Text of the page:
No later having finished reading the book, Luz paused her never-ending travels. She needed to think, reconsider her itineraries, the paths to and ends of the so-called unknown she was apparently in search of. She wanted time to speculate on what that unknown actually was or is yet to be discovered; what the search over the destination meant; what informed and valued her once considered findings or the potential quests. She had spent months kept at home, in a sort of delirium, until Hawking and music came along, until she began contemplating and reading and thinking and feeling other emotions again. All the while, I thought, was Luz regretting lacking a partner, understanding, an opportunity? All of the above, she thought, but was she? It still wasn’t all that clear for me, as her separation was perhaps an unconscious though sought-out occasion for freedom. Sure, there was anyways a feeling of lack, plenty of that, paradoxically, but somehow Luz seemed to be missing the point, the core of her duel.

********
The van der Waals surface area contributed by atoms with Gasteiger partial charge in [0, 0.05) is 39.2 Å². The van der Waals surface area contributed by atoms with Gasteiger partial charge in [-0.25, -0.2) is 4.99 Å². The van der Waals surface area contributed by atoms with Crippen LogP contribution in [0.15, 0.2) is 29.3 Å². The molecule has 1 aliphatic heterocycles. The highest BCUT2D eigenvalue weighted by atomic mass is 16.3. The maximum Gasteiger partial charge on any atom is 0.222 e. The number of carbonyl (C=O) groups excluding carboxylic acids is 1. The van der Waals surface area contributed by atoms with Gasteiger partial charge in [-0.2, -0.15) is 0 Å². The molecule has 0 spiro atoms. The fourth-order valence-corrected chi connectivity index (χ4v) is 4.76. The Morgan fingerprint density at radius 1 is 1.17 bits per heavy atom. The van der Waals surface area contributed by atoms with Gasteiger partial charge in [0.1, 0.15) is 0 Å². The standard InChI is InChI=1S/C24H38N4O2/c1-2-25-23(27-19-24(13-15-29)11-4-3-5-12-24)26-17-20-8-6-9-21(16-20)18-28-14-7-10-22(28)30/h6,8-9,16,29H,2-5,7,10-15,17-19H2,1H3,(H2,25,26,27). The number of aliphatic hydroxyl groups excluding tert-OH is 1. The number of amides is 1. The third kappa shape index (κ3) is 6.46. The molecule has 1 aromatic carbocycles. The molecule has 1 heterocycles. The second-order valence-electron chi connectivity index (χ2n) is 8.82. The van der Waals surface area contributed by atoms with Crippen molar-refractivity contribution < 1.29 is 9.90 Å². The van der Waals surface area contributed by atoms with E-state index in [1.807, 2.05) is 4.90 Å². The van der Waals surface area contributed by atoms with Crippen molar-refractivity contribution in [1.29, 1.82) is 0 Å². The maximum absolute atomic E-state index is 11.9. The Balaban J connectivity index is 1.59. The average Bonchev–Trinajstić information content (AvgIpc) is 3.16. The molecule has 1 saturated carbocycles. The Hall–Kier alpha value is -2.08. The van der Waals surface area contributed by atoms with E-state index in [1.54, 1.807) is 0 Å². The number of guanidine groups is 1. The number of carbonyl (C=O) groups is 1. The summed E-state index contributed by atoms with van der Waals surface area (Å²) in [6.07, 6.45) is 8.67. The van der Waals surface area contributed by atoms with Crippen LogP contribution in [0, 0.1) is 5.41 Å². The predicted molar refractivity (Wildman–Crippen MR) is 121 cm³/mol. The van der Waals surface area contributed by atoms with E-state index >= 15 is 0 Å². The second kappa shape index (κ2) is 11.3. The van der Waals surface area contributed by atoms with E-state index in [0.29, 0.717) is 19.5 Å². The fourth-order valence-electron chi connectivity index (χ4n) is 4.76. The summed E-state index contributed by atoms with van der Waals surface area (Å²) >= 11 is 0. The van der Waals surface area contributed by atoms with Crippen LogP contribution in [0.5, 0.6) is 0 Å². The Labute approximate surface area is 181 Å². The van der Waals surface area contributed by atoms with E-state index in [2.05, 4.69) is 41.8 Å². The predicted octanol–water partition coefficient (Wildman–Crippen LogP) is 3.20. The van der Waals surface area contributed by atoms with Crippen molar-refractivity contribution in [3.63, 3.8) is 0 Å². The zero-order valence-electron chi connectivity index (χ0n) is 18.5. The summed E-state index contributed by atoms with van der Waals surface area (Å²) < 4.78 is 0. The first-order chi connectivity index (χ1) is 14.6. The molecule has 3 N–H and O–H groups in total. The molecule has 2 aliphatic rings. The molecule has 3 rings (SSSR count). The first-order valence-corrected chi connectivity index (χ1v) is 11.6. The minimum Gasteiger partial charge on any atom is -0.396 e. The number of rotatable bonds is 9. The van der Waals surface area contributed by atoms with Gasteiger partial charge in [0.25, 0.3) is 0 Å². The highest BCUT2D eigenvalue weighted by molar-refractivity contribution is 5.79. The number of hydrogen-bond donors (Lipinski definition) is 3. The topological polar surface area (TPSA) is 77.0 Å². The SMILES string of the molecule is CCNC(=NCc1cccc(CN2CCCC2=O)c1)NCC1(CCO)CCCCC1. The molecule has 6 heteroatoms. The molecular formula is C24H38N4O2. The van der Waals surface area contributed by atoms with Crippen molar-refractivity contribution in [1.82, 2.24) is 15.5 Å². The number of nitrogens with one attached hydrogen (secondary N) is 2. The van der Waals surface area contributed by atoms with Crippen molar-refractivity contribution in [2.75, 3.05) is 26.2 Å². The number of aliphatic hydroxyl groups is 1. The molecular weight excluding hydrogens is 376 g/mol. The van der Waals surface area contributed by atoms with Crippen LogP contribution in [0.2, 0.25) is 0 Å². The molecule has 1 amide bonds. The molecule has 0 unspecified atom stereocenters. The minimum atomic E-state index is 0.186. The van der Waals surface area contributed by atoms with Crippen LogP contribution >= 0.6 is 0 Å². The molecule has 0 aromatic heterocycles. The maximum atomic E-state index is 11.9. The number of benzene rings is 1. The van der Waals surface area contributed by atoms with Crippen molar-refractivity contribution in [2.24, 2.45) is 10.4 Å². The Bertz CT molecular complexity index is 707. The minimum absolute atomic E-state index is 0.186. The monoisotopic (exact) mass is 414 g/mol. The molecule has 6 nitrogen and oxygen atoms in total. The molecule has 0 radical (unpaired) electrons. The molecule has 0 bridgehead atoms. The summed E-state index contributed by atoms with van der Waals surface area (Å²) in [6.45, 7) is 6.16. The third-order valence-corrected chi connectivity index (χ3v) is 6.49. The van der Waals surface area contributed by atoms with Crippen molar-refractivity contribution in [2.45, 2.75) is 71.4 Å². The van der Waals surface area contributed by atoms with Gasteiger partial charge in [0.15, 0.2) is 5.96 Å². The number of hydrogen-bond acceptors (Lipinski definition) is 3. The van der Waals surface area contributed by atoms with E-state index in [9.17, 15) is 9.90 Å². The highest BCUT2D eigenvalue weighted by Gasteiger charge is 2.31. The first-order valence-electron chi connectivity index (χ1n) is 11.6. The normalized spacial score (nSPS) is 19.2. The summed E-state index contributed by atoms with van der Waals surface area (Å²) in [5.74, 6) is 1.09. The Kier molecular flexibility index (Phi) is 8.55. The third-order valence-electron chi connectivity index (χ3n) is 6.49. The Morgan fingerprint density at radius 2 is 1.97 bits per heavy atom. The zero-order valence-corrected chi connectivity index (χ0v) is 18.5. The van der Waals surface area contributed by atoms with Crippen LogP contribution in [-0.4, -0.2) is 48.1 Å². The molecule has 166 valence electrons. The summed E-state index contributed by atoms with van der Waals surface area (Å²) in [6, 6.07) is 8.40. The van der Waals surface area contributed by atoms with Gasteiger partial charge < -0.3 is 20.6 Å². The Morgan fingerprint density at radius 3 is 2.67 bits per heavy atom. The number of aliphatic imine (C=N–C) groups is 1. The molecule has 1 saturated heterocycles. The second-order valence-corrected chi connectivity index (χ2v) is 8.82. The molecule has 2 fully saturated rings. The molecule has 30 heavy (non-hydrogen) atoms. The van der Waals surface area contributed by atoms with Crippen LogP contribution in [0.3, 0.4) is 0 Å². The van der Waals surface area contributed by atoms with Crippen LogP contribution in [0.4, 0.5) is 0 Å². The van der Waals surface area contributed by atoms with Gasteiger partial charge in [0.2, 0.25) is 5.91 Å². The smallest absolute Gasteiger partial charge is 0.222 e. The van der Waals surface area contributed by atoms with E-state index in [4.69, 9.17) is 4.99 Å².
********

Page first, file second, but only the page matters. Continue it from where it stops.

Reading Missing Out was thus an appropriate sequel. This time, Phillips combines literary criticism with psychoanalytic theories. On the one hand, he studies the character and narrative development in some of Shakespeare’s works, on the other, some of his own patients, their dilemmas. The book addresses the sensations provoked by the common conundrums of getting it or not, of getting away with it or out of it. That “it” is the object of analysis, and, for his account, Phillips examines the frustrations determining the experiences that flow from it. He elucidates on four kinds of frustrations, all worth citing here: “the idea of being deprived of something that has never existed; the frustration of being deprived of something one never had; the frustration of being deprived of something one has had; and finally, the frustration of being deprived of something one once had, but can’t have again.”